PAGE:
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From London Morocco - A Backpacker in Morocco

When we left Tangier for Fes on the train, it made me feel like we were travelling for real and it was no longer the case of us moving from one luxury tourist destination to another. We were venturing hundreds of kilometres off course, carving our way south through African soil and exposing our eyes to something completely different.

The train journey revealed peach brown fields and beautiful orange mountains, it was a sparse, arid landscape and there were shanty towns, flocks of white storks and nomadic looking women travelling on donkeys. There were so many crumbling buildings sites, all of them half finished and gathering dust. I was of the impression that I could come back in ten years time and still nothing would have changed. The train took just over four hours to arrive in Fes and the taxi journey to the medina was absolutely terrifying. The driver took us on a white knuckle ride down a series of winding roads, where he casually interchanged lanes at random, swerved to avoid cyclists and spent more time joking to his friend than looking at the road. Somehow I don't think a driving license is a pre-requisite qualification in Morocco.

We were taken to a wide dirt track and our taxi driver walked us up to the Hotel Dalila, where we were greeted by a charming African man in pure Islamic dress. He had a long narrow face and was tall and lean in posture. He was extremely polite and looked like one of Jesus' disciples, only he was later to prove untrustworthy when we discovered that he had deliberately overcharged us for our room. I suspect the surplus amount wasn't deposited in the hotel till but rather it would find itself inside his slimy back pocket; it was a sign of things to come. At first I thought it was an African "themed" hotel, it was meticulously well presented and there were hand woven quilts, ethnic mirrors and intricate wooden craftwork. I also cynically thought to myself that the man's Islamic dress was just his work uniform and when his was off duty he would switch back into his Levi jeans and t-shirt.

The hotel's white marble staircase, so often synonymous with power and influence was home to a passing African nobility; three beautiful princesses in glimmering white robes and a broad shouldered chief dressed in crimson silk. They were probably staying here on a trading mission, it was an elevated hotel that overlooked a dirt street; there were no cars or trucks, just passing donkeys carrying cargo, screaming school children, teenage boys and pockets of women dressed in traditional purple veils. At night it was so loud that it was like thousands of hungry starlings had come to roost. We were staying inside a desert kingdom, this labyrinth of spices, leather and crafted goods hadn't changed in centuries and it was a crumbling sandstone symbol of medieval times. It is a living ancient world and our unofficial tour guide latched onto us in a second and spoke to us briefly about carpets and the next morning he was awaiting us outside the breakfast canopy. He took us up into the underworld and it was a mysterious throwback to biblical times. There were over ten thousand streets, all interlinking and full of metal workers, almonds, chickens, spices, leather belts, everything was spinning so fast and donkeys and mules were frantically clipping at our heels.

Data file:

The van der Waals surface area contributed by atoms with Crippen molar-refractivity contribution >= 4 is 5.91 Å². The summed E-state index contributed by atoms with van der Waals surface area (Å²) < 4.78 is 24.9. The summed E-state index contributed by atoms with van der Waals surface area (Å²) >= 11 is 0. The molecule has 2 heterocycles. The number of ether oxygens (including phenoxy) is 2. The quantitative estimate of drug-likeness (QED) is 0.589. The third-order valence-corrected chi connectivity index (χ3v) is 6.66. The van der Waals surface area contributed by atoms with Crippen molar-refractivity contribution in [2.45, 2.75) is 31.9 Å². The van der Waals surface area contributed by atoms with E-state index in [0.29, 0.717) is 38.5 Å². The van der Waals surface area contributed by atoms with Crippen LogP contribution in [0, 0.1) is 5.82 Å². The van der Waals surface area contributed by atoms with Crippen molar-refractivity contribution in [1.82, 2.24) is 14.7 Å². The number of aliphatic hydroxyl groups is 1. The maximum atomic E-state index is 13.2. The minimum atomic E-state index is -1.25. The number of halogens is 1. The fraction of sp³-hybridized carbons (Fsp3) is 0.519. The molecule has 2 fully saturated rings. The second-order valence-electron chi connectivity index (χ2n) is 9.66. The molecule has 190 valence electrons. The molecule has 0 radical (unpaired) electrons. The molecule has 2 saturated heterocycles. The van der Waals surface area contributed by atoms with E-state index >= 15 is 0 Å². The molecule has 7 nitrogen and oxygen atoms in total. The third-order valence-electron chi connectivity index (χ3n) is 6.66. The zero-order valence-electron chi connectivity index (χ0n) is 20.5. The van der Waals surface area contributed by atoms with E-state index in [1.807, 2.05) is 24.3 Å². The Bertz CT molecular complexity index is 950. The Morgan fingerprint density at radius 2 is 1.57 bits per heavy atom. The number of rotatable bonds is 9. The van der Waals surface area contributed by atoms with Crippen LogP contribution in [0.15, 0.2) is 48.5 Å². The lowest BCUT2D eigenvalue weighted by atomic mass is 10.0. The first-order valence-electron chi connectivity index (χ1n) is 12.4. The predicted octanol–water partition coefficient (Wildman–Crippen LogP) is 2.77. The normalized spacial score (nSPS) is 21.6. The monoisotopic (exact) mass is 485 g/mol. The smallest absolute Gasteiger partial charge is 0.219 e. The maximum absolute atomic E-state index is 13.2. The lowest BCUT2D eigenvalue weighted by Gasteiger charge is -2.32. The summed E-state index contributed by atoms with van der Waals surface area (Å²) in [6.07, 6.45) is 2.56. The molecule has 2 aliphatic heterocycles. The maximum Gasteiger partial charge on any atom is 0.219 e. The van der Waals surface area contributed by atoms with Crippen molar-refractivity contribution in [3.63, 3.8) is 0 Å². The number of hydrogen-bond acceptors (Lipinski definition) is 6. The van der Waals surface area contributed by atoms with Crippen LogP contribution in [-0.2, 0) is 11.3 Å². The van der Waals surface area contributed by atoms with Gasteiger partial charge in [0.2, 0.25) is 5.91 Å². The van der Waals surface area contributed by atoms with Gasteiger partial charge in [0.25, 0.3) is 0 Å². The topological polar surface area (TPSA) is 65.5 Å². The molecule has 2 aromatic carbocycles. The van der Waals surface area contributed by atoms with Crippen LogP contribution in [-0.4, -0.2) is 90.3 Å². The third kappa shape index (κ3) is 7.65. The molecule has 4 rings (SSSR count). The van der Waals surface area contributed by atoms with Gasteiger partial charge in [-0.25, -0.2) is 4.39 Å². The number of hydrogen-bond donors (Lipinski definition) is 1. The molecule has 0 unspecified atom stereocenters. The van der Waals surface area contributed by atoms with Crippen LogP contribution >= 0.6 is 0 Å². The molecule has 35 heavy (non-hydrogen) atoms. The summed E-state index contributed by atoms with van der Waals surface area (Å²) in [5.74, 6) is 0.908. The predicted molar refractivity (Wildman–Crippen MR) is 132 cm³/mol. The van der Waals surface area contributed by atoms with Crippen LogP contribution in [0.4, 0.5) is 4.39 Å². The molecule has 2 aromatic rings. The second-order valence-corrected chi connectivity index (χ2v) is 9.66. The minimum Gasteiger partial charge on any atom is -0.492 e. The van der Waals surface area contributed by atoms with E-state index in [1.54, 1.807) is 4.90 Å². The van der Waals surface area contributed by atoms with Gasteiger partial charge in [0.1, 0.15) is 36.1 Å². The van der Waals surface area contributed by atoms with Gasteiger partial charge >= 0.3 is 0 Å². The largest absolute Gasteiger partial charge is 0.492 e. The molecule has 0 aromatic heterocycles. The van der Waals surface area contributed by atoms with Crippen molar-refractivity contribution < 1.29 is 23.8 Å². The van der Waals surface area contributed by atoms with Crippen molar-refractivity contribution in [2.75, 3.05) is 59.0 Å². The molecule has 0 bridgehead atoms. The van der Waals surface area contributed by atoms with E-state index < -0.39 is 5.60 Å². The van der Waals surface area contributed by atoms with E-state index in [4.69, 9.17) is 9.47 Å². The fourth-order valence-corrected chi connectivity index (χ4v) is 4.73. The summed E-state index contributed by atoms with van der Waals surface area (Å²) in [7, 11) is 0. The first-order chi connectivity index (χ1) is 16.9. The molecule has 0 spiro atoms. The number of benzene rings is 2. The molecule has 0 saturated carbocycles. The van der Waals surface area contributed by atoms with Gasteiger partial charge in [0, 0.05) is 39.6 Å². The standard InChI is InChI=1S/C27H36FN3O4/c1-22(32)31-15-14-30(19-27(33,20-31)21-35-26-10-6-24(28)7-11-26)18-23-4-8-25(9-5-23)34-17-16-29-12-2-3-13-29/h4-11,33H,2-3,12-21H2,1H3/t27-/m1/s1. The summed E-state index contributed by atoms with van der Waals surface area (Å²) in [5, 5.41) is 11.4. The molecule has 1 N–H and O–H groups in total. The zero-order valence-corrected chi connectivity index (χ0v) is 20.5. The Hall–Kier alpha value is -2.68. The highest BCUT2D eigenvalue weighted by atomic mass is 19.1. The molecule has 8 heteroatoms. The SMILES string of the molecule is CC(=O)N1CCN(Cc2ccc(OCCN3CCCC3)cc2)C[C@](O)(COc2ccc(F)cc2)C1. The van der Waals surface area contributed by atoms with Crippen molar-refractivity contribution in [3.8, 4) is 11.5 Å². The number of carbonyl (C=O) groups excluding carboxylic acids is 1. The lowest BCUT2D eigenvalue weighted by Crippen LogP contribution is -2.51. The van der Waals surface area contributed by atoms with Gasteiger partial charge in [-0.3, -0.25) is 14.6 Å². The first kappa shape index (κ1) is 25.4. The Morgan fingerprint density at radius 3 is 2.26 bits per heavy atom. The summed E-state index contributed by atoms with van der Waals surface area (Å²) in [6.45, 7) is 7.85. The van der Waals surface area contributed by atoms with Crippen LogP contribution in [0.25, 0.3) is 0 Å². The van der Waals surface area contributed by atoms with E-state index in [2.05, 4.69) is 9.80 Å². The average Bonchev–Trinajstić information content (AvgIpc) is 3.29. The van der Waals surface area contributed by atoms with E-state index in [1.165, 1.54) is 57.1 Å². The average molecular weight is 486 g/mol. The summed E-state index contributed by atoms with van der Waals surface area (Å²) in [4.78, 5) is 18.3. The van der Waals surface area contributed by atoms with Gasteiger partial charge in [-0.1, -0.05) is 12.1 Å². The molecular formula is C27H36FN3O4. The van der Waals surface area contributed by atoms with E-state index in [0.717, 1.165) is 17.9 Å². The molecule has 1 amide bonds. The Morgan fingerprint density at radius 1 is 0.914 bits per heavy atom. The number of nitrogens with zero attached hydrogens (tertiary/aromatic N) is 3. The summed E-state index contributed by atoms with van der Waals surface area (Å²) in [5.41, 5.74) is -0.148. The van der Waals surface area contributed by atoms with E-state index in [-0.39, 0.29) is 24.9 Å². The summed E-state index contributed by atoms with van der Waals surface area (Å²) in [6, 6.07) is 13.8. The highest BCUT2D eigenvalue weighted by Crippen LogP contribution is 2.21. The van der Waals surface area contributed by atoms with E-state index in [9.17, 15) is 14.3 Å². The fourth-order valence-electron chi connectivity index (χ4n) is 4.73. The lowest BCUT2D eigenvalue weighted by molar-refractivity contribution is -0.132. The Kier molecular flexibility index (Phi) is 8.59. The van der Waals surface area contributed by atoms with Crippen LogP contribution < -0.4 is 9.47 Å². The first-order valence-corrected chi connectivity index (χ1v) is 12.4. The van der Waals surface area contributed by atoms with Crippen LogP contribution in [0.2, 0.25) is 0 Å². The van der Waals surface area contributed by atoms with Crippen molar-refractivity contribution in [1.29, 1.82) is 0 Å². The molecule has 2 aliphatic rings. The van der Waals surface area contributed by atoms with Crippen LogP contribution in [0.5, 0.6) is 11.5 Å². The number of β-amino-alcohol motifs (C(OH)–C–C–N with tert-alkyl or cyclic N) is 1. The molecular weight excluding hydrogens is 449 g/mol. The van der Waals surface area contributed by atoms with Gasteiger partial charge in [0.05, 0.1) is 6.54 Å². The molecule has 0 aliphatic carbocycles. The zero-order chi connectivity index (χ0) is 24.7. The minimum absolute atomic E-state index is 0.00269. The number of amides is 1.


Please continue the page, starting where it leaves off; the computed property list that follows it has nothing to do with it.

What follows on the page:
We were taken upstairs into a beautiful leather shop and saw the Tanneries, which is a surreal formation of hand crafted limestone rock pools. There were men crawling all over them like mating seals, slipping and soaking camel, goat and sheep skins inside wide porous holes. Afterwards we were rushed through the medina at a tremendous pace and shunted into a carpet shop, where this chubby Moroccan man with a creepy American accent started interrogating us about carpets. His gurus immediately started rolling out ten foot mosaic carpets and really started pressurising us into buying them, despite the fact we had never even hinted that we wanted to buy anything, let alone, a seven hundred dollar rug.

His faced grimaced when I said I was Scottish and I was in no mood to defy any national stereotypes. When he was made aware of Judith's nationality, he suddenly became very fond of a saying he heard from one of her southern compatriots that 'an Irishman would rather part with his blood than his money'. It was fighting talk and we left pretty swiftly once I refused to buckle to his selling technique and were told to come back once we had a house. I don't know about Judith but I doubt I will be coming back to that carpet shop in the future but like Fes it was a fascinating lesson in human behaviour and one that will never be forgotten

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